Recently I’ve made a conscious effort to include a daily problem solving activity into my math class schedule. I’m guilty of spending too much time on skills-based, procedural instruction and not giving my students enough opportunities to wrestle with more complex problems.
Some of these daily problems are more difficult than others. Sometimes they are aligned with whatever concept I’m teaching at the time, but more often they are not. I like this. Students don’t have a prescribed way to solve the problem and I can put many different work samples under the Elmo to show students how their peers came to the same solution using different strategies.
I thought my students would hate this. When they see word problems in their homework or class assignments, they assume they can skip them. Do we have to do number ten? Yes. We don’t do word problems. For some reason they’ve been loving it. They actually get excited when the warm-up ends and I start to pass out the problem of the day. When I walk around the room during this time, they are really talking about the problem and not what they saw on Facebook last night. Some of them like the challenge of solving a more difficult problem. I also think they like the variety of the problems. How nice to see a problem about square numbers when we’ve been slogging through fractions for so long. Some of the problems are less about computation skills and more about logic.
I also haven’t been grading them, and I think this has made their motivation for these problems more intrinsic. We talk about the ways of starting the problem. We talk about answers that would make no sense at all. We talk about strategies that take us down the wrong road and why. I emphasize the collective effort of making sense of the problem, the willingness to take chances, over finding the correct answer. Of course they all want to find the correct answer, but in these discussions even students who are making mistakes are helping us arrive at the correct solution.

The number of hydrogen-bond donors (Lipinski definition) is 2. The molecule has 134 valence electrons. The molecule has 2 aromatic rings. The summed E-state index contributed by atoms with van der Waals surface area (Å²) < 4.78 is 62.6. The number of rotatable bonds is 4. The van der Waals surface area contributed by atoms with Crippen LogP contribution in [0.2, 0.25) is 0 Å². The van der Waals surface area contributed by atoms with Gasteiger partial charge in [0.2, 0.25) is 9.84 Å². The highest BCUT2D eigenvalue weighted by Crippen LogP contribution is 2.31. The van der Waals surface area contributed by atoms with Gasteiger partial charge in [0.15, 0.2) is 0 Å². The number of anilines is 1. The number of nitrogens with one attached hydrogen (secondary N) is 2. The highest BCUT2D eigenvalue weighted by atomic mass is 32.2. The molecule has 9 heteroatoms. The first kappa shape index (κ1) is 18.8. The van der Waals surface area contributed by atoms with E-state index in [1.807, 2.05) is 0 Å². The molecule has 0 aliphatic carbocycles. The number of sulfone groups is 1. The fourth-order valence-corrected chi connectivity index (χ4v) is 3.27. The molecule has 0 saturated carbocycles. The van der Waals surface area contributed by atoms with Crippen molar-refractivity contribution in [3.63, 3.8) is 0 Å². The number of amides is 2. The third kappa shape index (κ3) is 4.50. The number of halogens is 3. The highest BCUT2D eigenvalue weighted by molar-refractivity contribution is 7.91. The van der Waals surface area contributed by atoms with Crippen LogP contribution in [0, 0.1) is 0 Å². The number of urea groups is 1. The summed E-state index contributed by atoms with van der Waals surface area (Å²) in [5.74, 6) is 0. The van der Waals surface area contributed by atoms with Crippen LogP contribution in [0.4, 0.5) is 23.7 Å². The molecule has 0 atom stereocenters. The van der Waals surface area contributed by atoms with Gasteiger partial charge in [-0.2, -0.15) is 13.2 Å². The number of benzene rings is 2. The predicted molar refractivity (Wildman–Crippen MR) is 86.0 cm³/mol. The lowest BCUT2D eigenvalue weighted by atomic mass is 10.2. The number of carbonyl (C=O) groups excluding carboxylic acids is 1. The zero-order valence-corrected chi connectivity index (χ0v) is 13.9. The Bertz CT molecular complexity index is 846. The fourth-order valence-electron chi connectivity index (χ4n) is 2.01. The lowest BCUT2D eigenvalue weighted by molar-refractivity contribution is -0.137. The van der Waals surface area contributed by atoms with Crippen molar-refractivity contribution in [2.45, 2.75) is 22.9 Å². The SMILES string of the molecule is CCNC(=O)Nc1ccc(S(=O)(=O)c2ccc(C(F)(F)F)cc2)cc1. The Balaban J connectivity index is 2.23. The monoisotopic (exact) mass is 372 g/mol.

Often they come up with strategies that I’d never thought of using, even when it should have been glaringly obvious to me. Check out this problem I gave to my class a couple of days ago:
We were studying ratios and proportions this same week, and I’m embarrassed to admit that when I read this problem I never considered setting up a proportion to find out how much 120 bottles would cost. Out of all of my sixth grade students, one did. D, a boy who is constantly turned around trying to start a conversation, who never seems to have any idea about what is going on in class, who is infinitely more concerned with his sneakers or what somebody might have said about his mom than anything we are studying in math, puts this down on his paper in the first 30 seconds:
What!? How did D do that? Why couldn’t he do that yesterday in class? He even labeled his units! And best question of all, why hadn’t I thought of using proportions to solve this problem? It truly knocked my socks off. It took other students a lot longer to solve the same problem using different strategies and the smarties in the room were a little jealous that they hadn’t thought of D’s way. I even used his work as a springboard to introduce our next concept in the study of ratio and proportions, unit rates. Who can use D’s strategy to find out how much one bottle of Citrus Sparkle would cost?
I hope my students continue to enjoy the daily problem solving as much as I do. Well worth the 15 minutes.
Special thanks to Sandy Allen for her guidance and encouragement.